The coronavirus outbreak gave a massive boost and also fast-tracked innovations. In the last five to six months, the industry, academia, and the government came together to find a solution for the unprecedented health crisis being faced by humanity today.
Addressing the audience virtually during the Bengaluru Tech Summit 2020, Prof Ashutosh Sharma, Secretary, Department of Science and Technology (DST), GoI, said that the current generation has woken up with the challenges of the future. There is a need for the country to think and implement science and technology to achieve sustainable growth and solve the problems.
He also said that in order to come up with ideas and innovations, it is also important to start respecting knowledge. He explained that people who can actually transform an idea into a solution are all learning and taking in all the knowledge they need.
“We need to start respecting knowledge for our own selfish interest. There is a push of knowledge that comes from R&D labs and universities and a pull which comes from industry. They need to work together to achieve that click” said Prof Ashutosh Sharma.
Academia and industry collaboration
Speaking at the virtual event, Dr Shekhar C Mande, Secretary, DSIR and Director General, Council of Scientific & Industrial Research, said that the corona period saw both the industry and academia come together and be receptive to each other. He explained that this is the positive way as the industry needs the academia to understand the problems of the industry and give them ideas to solve it while the academia needs the industry to fill the gaps.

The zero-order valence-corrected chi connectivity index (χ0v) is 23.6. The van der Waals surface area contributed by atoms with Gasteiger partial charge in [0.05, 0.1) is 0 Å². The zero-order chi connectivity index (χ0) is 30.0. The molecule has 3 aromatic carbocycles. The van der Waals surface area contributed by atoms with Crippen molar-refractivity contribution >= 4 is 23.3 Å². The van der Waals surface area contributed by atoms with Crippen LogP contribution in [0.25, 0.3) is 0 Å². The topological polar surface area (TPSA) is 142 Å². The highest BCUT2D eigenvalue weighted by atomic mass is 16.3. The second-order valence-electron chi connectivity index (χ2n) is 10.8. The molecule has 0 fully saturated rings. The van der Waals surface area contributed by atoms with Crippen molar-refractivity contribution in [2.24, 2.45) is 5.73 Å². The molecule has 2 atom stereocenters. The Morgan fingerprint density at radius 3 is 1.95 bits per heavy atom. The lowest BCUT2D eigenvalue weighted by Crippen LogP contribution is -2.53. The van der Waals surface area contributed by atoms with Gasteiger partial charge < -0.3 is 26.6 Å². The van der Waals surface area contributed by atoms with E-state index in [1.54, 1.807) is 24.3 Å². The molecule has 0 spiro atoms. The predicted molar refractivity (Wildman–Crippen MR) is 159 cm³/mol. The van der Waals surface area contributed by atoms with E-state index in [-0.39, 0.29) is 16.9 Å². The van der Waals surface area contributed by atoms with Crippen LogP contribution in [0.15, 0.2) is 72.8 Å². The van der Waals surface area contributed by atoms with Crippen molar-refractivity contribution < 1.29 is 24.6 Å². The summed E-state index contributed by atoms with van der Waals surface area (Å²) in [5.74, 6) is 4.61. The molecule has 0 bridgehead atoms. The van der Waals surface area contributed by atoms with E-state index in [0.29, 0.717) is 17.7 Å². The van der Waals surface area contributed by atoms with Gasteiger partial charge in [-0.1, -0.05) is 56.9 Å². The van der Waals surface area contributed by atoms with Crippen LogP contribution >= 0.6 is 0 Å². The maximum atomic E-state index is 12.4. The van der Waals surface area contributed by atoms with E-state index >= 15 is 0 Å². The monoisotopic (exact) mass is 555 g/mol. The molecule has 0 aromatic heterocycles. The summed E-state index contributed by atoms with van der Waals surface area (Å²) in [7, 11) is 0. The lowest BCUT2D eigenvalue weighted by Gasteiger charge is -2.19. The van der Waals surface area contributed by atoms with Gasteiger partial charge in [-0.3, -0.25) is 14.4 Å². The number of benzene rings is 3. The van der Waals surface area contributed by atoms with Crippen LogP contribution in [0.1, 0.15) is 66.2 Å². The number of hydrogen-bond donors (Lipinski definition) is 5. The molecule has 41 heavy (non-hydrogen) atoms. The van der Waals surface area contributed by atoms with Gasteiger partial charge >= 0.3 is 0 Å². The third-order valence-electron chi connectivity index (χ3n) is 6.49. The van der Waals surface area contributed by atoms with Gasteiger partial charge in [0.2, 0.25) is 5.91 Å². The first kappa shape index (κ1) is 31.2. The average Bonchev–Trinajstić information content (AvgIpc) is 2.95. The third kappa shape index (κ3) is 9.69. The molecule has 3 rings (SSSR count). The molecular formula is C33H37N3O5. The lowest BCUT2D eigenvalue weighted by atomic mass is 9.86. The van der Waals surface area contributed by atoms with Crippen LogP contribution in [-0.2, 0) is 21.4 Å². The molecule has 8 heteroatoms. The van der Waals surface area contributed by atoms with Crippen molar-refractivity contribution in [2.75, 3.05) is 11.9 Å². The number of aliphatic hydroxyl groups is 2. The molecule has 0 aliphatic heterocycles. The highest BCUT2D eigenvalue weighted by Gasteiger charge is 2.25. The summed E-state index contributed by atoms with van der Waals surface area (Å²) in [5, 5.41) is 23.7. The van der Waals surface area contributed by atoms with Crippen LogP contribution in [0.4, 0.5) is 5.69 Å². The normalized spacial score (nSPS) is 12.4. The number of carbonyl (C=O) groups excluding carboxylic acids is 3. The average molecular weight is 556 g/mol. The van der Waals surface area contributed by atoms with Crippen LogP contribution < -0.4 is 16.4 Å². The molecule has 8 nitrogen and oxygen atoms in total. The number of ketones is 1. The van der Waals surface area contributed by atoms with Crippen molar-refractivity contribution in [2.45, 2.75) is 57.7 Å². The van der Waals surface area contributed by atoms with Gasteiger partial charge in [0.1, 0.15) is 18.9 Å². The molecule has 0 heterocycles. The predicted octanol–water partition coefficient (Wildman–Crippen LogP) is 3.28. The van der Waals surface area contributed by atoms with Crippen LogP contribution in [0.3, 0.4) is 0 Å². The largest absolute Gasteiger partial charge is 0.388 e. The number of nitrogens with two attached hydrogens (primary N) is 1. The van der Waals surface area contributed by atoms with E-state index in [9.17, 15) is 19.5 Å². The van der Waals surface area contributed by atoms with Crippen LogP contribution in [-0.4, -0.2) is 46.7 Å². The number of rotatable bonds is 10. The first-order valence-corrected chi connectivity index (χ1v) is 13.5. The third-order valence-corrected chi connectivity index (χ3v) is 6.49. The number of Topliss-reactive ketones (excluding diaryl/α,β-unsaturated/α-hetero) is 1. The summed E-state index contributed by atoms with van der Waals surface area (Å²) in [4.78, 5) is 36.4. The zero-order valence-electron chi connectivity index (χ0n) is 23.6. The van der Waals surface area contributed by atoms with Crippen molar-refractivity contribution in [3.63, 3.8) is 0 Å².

Highlighting the importance of the synergy, Prof Ashutosh said that while a lot of things are indeed happening in the ecosystem, there is a need for transformative processes in higher education and culture. He explained that there is a need for models and ways to look at startups and innovation.
“Atma Nirbharta (self-reliance) comes from Aatmavishwas (self-confidence). Our education system needs to have a culture to build confidence among the students to create solutions, companies, and businesses,” Prof Ashutosh said.
Apart from this, Dr Shekhar also advised that startups need to explore and have basic knowledge of how to formulate patents. ”Intellectual property is a bedrock for the foundation on which we can build a lot of knowledge businesses,” he said.
Bridge between Startup India and Make in India
Dr Renu Swarup, Secretary, Department of Biotechnology (DBT), GOI, said that government institutions such as DST and DBT are looking to create a bridge between “Startup India” and “Make in India”.
She added that DBT has supported almost over 50,500 startups involved in developing cutting edge technologies. She added that five of the startups it has supported are currently in the race to come up with COVID-19 vaccine.
“’COVID-19 has brought biotech to the forefront. The whole diagnostic success story happened due to academic institutions and the startup participation. We are today completely self-reliant in terms of diagnostic kits,” Dr Renu said.
Prof Ashutosh also explained that DST has supported more startups in the last five years than the previous 50 years. “During COVID-19, we picked up 80 startups who are leveraging tech to address the crisis at hand in order to guide them,” he added.
Advising the budding entrepreneurs and innovators, Dr Renu said that someone who is trying to become an entrepreneur must have a risk-taking ability, while Prof Ashutosh added that entrepreneurs need to have a stable business model and connect with people who can be different than themselves to learn and have a broader perspective.